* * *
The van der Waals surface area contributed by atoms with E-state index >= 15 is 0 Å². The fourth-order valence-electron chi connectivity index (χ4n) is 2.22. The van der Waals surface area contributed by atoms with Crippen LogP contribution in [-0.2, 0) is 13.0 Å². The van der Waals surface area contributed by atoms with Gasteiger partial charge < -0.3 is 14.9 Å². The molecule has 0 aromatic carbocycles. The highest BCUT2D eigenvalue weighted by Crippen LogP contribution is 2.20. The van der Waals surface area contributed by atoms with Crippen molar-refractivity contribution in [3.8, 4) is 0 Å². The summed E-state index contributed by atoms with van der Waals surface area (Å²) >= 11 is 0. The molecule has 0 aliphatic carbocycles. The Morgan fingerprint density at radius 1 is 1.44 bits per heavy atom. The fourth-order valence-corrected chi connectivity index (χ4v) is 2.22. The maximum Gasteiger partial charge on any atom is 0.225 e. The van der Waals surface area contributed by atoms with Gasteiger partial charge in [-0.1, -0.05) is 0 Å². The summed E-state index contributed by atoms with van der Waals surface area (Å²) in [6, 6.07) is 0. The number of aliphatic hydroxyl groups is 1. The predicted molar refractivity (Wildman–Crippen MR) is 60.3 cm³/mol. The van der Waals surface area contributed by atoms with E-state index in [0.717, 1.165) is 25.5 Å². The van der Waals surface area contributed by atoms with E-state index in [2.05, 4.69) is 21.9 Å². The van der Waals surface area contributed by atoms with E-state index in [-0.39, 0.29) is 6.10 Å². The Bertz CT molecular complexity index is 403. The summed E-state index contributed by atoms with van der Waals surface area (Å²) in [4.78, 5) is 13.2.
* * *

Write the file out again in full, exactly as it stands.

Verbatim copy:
The van der Waals surface area contributed by atoms with E-state index >= 15 is 0 Å². The fourth-order valence-electron chi connectivity index (χ4n) is 2.22. The van der Waals surface area contributed by atoms with Crippen LogP contribution in [-0.2, 0) is 13.0 Å². The van der Waals surface area contributed by atoms with Gasteiger partial charge < -0.3 is 14.9 Å². The molecule has 0 aromatic carbocycles. The highest BCUT2D eigenvalue weighted by Crippen LogP contribution is 2.20. The van der Waals surface area contributed by atoms with Crippen molar-refractivity contribution in [3.8, 4) is 0 Å². The summed E-state index contributed by atoms with van der Waals surface area (Å²) >= 11 is 0. The molecule has 0 aliphatic carbocycles. The Morgan fingerprint density at radius 1 is 1.44 bits per heavy atom. The fourth-order valence-corrected chi connectivity index (χ4v) is 2.22. The maximum Gasteiger partial charge on any atom is 0.225 e. The van der Waals surface area contributed by atoms with Gasteiger partial charge in [-0.1, -0.05) is 0 Å². The summed E-state index contributed by atoms with van der Waals surface area (Å²) in [6, 6.07) is 0. The number of aliphatic hydroxyl groups is 1. The predicted molar refractivity (Wildman–Crippen MR) is 60.3 cm³/mol. The van der Waals surface area contributed by atoms with E-state index in [0.717, 1.165) is 25.5 Å². The van der Waals surface area contributed by atoms with E-state index in [2.05, 4.69) is 21.9 Å². The van der Waals surface area contributed by atoms with E-state index in [-0.39, 0.29) is 6.10 Å². The Bertz CT molecular complexity index is 403. The summed E-state index contributed by atoms with van der Waals surface area (Å²) in [4.78, 5) is 13.2.